SCOTLAND is set to become one of the first countries in Europe to give legal recognition to people who are neither male nor female.

Nicola Sturgeon pledged to reform gender recognition law to "bring it into line with international best practice," if the SNP returns to power after the May 5 election.

The pledge signals the law will be changed to recognise people who are neither male nor female, known as "non-binary gender".

They will be able to change their birth certificate to recognise their gender status and use it on official documents such as passports.

The reforms will also allow transgender people, who switch from the gender recorded at birth, to change their birth certificates without having to seek approval from a tribunal of lawyers and doctors, as at present.

A third change will give legal recognition to transgender young people under the age of 18. In future, 16- and 17-year-olds will be able to change their birth certificate with the permission of their parents.

Campaigners warmly welcomed the pledge and urged other political parties to follow suit.

However, it was condemned in the strongest terms by the Free Church of Scotland.

"It is a policy that will bring untold disaster and harm upon Scotland's children," said Free Kirk moderator, the Rev David Robertson.

Around 300 people in Scotland identified themselves as non-binary gender in a recent survey conducted by the Equality Network campaign group.

However, the group believe the true figure could be 10 times higher.

A "gender fluid" teenager, Gaela Hanlon, described some of the problems facing non-binary people during a speech to the SNP conference earlier this month.

They said they had experienced bullying at school and had been "stumped" by filling in a form asking whether they were male or female.

The reforms will make Scotland only the third country in Europe, after Denmark and Malta, to recognise people who are neither male or female.

Around the world, the status is accepted in Australia, New Zealand, India, Pakistan, Nepal and Argentina.

In India, 490,000 people described themselves as "third gender," at the country's last census.

Campaigners said the reforms marked a step forward from the existing Gender Recognition Act, which was seen as groundbreaking when it was passed in 2004.

Prior to the Westminster legislation, which was adopted by the Scottish Parliament, transgender people were unable to change their birth certificates.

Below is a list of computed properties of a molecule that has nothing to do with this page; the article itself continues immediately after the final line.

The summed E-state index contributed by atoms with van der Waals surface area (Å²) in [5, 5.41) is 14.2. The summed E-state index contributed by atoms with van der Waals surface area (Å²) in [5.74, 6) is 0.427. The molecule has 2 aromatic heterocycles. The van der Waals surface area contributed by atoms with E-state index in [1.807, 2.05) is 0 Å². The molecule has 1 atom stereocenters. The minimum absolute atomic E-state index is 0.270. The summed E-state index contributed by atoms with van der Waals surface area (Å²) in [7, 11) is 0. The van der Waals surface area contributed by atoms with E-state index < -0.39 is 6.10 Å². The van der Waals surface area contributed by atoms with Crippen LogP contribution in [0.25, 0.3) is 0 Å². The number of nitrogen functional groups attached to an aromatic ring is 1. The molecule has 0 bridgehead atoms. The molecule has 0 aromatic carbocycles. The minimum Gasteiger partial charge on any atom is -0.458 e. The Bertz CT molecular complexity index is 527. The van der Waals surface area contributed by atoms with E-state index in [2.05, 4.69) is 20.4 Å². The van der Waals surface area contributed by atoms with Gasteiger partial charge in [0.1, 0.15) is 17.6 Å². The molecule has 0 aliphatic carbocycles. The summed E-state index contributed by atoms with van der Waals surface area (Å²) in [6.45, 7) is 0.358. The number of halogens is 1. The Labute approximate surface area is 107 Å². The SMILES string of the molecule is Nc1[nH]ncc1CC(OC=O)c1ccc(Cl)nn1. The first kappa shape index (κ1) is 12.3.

Ms Sturgeon announced the plans during an election debate on equalities issues.

She also promised new guidelines for teachers and extra training on hate crime for police.

She said: "Tolerance, respect, inclusion – these are attitudes and principles we want to encourage and foster in modern, fairer Scotland."

James Morton, manager of the Scottish Transgender Alliance, welcomed the end to "intrusive" medical checks for transgender people who wished to change their birth certificate.

Nathan Gale, of pressure group Non-Binary Scotland, said: "By making a commitment to reform gender recognition law the Scottish Government is ensuring that all trans people, no-matter what their gender identity, will be able to be themselves, in all aspects of their lives.

"Trans people who don’t identify as men or women have just as much right to have the gender they identify as recognised and respected as everyone else.

"I hope that the next Scottish Government will truly aspire to international best practice and provide for a third gender, alongside male and female, to be recognised in Scottish law."

The Free Kirk moderator, the Rev David Robertson, said: "The SNP seem to be working on the unproven and somewhat bizarre notion that children get to choose their own gender and sexuality.

"We believe that this will result in confusion and brokenness amongst our children rather than fulfilled potential.

"It is a policy that will bring untold disaster and harm upon Scotland's children."

He added: "What is to stop someone deciding to change gender if they think it will enable them to further their careers and job prospects?

"This is nothing less than state-sponsored indoctrination of the weakest and most vulnerable members of our society."